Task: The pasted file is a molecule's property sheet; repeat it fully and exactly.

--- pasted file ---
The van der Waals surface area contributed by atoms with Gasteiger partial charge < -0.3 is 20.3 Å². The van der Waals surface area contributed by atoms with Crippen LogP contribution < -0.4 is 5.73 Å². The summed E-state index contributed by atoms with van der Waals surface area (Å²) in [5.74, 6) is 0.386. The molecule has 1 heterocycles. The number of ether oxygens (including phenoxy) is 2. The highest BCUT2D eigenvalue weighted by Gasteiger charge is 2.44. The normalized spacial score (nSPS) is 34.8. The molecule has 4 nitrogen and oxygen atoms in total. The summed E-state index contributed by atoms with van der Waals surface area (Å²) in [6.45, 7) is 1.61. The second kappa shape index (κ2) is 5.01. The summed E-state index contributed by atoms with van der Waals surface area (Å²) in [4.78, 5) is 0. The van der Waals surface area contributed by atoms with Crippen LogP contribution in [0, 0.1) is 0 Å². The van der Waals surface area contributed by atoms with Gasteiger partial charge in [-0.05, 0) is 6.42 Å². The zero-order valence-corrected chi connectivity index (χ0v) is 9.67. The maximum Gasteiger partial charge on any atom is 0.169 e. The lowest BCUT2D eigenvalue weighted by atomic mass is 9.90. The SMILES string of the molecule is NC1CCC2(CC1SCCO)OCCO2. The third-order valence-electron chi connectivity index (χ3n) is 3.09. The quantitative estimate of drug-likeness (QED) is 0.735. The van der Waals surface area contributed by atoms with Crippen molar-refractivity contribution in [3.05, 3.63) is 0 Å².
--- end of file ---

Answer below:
The van der Waals surface area contributed by atoms with Gasteiger partial charge < -0.3 is 20.3 Å². The van der Waals surface area contributed by atoms with Crippen LogP contribution < -0.4 is 5.73 Å². The summed E-state index contributed by atoms with van der Waals surface area (Å²) in [5.74, 6) is 0.386. The molecule has 1 heterocycles. The number of ether oxygens (including phenoxy) is 2. The highest BCUT2D eigenvalue weighted by Gasteiger charge is 2.44. The normalized spacial score (nSPS) is 34.8. The molecule has 4 nitrogen and oxygen atoms in total. The summed E-state index contributed by atoms with van der Waals surface area (Å²) in [6.45, 7) is 1.61. The second kappa shape index (κ2) is 5.01. The summed E-state index contributed by atoms with van der Waals surface area (Å²) in [4.78, 5) is 0. The van der Waals surface area contributed by atoms with Crippen LogP contribution in [0, 0.1) is 0 Å². The van der Waals surface area contributed by atoms with Gasteiger partial charge in [-0.05, 0) is 6.42 Å². The zero-order valence-corrected chi connectivity index (χ0v) is 9.67. The maximum Gasteiger partial charge on any atom is 0.169 e. The lowest BCUT2D eigenvalue weighted by atomic mass is 9.90. The SMILES string of the molecule is NC1CCC2(CC1SCCO)OCCO2. The third-order valence-electron chi connectivity index (χ3n) is 3.09. The quantitative estimate of drug-likeness (QED) is 0.735. The van der Waals surface area contributed by atoms with Crippen molar-refractivity contribution in [3.05, 3.63) is 0 Å².